Intracrystalline incorporation of nacre protein hydrogels modifies the mechanical properties of calcite crystals: A microcompression study

Jared Risan, Gaurav Jain, Martin Pendola, John Spencer Evans

Research output: Contribution to journalArticlepeer-review

Abstract

The fracture toughness of mollusk shell nacre has been attributed to many factors, one of which is the intracrystalline incorporation of nacre-specific proteins. Although mechanical force measurements have been made on the nacre layer and on individual calcium carbonate crystals containing occluded organic molecules and macromolecules, there are few if any studies which examine the impact of occluded proteins on the mechanical properties of calcium carbonate crystals. To remedy this, we performed microcompression studies of calcite crystals grown in the presence and absence of two recombinant nacre proteins, r-AP7 (H. rufescens, intracrystalline proteome) and r-n16.3 (P. fucata, framework proteome), both of which are known aggregators that form hydrogel nanoinclusions within in vitro calcite. We find that, relative to protein-free calcite, the intracrystalline inclusion of either r-AP7 or r-n16.3 nacre protein hydrogels within the calcite crystals leads to a reduction in strength. However, nacre protein-modified crystals were found to exhibit elastic deformation under force compared to control scenarios, with no discernable differences noted between intracrystalline or framework protein-modified crystals. We conclude from our in vitro microcompression studies that the intracrystalline incorporation of nacre proteins can contribute to fracture-resistance of the crystalline phase by significantly reducing both modulus AND critical strength.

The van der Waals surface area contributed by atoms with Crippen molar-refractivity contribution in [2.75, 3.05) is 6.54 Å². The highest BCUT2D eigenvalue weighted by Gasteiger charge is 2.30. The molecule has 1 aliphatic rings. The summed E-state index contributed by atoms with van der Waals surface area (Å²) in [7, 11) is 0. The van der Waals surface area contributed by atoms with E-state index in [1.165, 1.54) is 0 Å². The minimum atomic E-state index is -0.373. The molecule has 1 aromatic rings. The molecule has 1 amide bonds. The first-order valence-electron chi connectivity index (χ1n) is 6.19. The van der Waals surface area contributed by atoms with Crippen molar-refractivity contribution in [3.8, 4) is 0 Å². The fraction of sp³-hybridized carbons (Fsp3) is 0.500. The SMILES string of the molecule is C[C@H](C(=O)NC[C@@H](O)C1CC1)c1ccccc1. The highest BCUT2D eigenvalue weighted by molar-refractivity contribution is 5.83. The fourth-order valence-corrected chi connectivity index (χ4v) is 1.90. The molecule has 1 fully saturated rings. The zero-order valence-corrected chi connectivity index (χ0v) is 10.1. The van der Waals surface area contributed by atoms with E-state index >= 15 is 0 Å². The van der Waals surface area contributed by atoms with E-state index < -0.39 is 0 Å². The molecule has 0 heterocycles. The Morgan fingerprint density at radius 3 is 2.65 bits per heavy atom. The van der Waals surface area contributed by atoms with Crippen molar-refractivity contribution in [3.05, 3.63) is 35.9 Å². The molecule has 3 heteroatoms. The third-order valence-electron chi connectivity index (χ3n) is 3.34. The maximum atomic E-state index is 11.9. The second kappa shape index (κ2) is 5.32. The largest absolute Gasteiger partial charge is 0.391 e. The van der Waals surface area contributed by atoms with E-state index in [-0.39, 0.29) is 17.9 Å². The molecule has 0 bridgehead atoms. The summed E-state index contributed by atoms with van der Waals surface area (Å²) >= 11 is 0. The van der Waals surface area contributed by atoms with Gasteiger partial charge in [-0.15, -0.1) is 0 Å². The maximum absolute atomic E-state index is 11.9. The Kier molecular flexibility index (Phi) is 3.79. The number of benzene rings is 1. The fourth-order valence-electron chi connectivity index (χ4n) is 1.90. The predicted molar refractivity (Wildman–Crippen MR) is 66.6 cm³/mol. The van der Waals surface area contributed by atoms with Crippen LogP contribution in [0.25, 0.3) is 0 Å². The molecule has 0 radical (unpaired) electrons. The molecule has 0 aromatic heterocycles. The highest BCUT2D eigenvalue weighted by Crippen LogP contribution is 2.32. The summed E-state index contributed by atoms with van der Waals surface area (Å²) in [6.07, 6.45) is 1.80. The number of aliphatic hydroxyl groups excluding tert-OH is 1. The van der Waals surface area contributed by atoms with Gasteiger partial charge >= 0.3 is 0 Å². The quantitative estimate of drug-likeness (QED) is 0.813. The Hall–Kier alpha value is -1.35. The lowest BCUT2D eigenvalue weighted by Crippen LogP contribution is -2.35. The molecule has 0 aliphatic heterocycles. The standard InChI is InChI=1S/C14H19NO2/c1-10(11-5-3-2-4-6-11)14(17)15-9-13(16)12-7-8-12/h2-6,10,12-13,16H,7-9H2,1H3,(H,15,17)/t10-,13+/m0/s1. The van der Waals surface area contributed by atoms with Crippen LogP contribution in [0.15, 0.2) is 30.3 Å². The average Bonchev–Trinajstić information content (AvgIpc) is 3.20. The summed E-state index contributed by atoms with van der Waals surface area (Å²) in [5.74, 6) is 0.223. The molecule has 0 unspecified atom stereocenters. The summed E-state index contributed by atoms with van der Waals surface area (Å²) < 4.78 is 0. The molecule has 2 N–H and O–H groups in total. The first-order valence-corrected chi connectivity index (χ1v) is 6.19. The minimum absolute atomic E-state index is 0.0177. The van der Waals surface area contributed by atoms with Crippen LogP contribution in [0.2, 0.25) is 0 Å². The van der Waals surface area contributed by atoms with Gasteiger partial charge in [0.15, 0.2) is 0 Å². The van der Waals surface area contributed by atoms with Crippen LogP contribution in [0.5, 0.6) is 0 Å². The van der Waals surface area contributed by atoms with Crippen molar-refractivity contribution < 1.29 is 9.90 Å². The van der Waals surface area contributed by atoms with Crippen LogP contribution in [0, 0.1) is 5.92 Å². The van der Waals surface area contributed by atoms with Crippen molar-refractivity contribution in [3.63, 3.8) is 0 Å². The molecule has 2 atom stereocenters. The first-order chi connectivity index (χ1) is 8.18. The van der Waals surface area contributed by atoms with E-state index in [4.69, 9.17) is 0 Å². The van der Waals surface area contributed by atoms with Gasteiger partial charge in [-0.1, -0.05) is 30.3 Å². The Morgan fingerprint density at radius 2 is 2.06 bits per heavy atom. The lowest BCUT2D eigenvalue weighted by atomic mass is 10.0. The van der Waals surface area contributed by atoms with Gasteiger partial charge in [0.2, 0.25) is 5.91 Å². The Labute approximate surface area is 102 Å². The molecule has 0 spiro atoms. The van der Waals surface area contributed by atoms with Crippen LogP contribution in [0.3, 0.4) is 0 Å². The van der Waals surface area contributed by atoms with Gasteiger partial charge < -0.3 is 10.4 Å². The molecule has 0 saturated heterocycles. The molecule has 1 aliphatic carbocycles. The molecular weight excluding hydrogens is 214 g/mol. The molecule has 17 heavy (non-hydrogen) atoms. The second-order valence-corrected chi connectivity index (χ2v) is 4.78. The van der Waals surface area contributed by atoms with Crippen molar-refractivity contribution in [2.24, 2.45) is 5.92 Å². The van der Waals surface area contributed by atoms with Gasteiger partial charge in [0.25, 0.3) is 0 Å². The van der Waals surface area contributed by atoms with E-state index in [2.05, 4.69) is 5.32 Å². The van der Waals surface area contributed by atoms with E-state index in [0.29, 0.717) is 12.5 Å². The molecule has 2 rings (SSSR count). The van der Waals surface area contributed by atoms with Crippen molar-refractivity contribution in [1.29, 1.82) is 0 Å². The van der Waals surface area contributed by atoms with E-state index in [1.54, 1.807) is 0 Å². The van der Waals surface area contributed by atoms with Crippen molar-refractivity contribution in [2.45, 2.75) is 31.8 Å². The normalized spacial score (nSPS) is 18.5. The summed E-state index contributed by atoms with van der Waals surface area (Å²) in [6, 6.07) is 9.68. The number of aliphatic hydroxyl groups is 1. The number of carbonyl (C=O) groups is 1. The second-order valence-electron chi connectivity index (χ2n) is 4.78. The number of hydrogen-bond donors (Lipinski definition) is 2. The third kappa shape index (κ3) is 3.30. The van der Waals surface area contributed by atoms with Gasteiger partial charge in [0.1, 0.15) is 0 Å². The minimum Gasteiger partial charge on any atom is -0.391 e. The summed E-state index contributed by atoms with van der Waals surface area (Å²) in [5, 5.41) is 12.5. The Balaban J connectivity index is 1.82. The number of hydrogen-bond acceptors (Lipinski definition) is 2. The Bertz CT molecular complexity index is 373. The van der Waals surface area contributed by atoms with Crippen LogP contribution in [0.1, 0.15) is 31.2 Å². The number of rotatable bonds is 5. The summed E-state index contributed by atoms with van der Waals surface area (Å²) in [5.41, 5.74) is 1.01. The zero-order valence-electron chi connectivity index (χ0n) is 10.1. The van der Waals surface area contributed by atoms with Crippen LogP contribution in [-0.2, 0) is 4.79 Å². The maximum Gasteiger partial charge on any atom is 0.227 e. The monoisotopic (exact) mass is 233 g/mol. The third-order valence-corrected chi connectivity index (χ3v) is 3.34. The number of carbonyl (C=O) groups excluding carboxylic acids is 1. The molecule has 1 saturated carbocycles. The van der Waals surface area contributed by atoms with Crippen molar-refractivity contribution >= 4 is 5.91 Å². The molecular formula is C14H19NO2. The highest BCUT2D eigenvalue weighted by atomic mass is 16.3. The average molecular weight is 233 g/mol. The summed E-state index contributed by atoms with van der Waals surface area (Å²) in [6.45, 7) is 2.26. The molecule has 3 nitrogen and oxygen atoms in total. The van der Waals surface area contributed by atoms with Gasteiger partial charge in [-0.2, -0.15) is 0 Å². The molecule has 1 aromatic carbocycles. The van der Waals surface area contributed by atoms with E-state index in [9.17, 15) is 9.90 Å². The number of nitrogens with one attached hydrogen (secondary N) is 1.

Original languageEnglish (US)
Pages (from-to)4191-4196
Number of pages6
JournalJournal of Materials Chemistry B
Volume6
Issue number25
DOIs
StatePublished - 2018

ASJC Scopus subject areas

  • Chemistry(all)
  • Biomedical Engineering
  • Materials Science(all)

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